As of July 2, 2015, 167,325 citizens of China legally resided on the territory of the Russian Federation (RF), although, according to various estimates, the actual number of Chinese migrants ranges from 400,000 to 1 million. Chinese migrants live in Khabarovsk Krai (3,898), Moscow (3,222), Primorsky Krai (2,857), Krasnoyarsk Krai (2,436), Novosibirsk Oblast (1,926), Sverdlovsk Oblast (1,772), Saint Petersburg (1,578), Irkutsk Oblast (1,118), Amur Oblast (672) and other Russian cities and localities. Tourists from China rediscover their northern neighbor, whereas Chinese business penetrates various spheres of the Russian economy. However, the numbers for Chinese migration and its impact for Russia has remained a contentious issue until now.
The peak of labor migration from China to Russia was in the years 2007-2009 – in those days, citizens of ‘the middle country’ constituted 11-13% (281,700 in 2008 and 269,900 in 2009) of the total number of workers within quotas on the territory of Russia. In 2012, the proportion of Chinese workers in the Russian labor market diminished, falling to 6% (or approximately 59,000 people) of the total number of foreign workers. In 2015, a quota for access to the domestic labor market of Russia in the amount of 80,662 people was introduced for migrant workers from China. It is the largest quota relating to the Russian labor market permitting foreign citizens’ entry into the territory of the RF under the visa procedure. As a comparison: worker quotas allocated by the government of the RF in 2015 stipulate that 54,730 citizens of Turkey, 47,364 citizens of the Democratic People’s Republic of Korea (DPRK), 3,012 citizens of India and as few as 800 citizens of Germany can work on the territory of the RF. These figures pale in comparison to the flow of a million migrant workers from countries of Central Asia entering the territory of the RF under a visa-free regime.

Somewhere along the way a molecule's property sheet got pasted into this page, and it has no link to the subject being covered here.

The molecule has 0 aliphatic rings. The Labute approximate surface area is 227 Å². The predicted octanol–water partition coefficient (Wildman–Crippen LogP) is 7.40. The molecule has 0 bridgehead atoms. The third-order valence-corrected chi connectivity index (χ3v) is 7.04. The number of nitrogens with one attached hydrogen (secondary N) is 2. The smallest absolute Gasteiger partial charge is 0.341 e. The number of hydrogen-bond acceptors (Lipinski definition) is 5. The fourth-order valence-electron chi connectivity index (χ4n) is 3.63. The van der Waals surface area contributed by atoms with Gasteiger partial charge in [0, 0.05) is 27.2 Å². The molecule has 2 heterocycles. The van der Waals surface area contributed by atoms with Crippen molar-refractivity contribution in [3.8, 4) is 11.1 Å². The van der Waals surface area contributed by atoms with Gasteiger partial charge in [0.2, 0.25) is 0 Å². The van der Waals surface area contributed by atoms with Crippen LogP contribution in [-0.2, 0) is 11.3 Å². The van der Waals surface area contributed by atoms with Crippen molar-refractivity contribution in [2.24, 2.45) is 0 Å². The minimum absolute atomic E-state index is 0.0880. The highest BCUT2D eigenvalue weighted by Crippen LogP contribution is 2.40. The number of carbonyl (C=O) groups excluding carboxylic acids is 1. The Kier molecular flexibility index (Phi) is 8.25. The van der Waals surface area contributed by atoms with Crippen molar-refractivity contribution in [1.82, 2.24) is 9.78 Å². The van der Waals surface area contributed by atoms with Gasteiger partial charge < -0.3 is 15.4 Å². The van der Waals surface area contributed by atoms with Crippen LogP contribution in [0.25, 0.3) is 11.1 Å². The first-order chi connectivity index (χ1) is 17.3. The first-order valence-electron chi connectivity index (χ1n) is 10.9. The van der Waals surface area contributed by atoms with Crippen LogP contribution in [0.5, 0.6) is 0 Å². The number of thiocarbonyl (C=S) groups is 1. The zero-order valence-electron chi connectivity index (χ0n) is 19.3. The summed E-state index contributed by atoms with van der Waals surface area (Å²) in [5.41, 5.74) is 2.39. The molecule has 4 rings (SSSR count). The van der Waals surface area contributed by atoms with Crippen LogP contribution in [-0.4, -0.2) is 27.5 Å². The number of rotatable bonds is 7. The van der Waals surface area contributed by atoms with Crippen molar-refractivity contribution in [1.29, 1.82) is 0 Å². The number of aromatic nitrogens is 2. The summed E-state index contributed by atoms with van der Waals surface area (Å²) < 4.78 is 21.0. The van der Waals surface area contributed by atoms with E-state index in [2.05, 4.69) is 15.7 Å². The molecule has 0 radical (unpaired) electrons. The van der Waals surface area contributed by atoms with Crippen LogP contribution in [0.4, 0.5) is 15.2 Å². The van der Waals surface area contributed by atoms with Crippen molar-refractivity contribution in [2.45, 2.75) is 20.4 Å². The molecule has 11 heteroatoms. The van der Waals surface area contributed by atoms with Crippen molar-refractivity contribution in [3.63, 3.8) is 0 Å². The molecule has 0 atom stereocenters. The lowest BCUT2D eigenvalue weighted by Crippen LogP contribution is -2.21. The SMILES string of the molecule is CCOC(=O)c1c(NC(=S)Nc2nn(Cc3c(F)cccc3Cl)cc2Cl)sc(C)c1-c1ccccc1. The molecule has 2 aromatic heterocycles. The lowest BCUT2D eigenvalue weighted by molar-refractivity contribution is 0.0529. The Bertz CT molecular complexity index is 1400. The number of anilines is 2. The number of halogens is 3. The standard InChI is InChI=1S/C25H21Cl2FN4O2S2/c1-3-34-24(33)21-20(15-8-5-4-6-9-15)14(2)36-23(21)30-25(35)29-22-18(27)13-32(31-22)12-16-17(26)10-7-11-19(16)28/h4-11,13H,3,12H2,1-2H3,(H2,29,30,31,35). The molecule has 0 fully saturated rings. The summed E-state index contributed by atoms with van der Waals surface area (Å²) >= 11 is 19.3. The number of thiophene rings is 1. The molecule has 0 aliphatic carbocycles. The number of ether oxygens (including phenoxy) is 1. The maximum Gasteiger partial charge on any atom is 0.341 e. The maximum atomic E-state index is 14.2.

It is important to recognize that labor migration from China to Russia is concealed from statistical observation as it is classified as business migration or tourist migration. However, analysis of similar data does not give grounds to maintain that there is a circumspect migratory expansion of China to the territory of Russia underway.
Citizens of China place only third after Poles and Finns in the overall list of foreigners entering Russia under the visa procedure. According to the data of the Border Service of the RF, out of the 32,421,490 foreigners who entered the territory of the RF in 2014 via the visa procedure as few as 1,125,098 were citizens of China. Furthermore, 303,353 of them entered the territory of the RF for business purposes and employment (295,203 in 2013) while 409,817 (372,314 in 2013) of them as tourists.
The number of citizens of China interested in Russian citizenship is usually subject to even greater exaggeration. According to the 2010 census, as few as 28,943 citizens residing on the territory of Russia consider themselves Chinese. For comparison, according to the 1897 census, 57,459 Chinese (47,431 men and 10,028 women) were registered on the territory of the Russian empire; 42,823 (74.5%) of them lived on the territory of the Far East and Primorye. Today, 99% of Chinese respondents interviewed in the European mass of Russia and 89% of those residing on the territory of the Far East stated that they had no interest in Russian citizenship.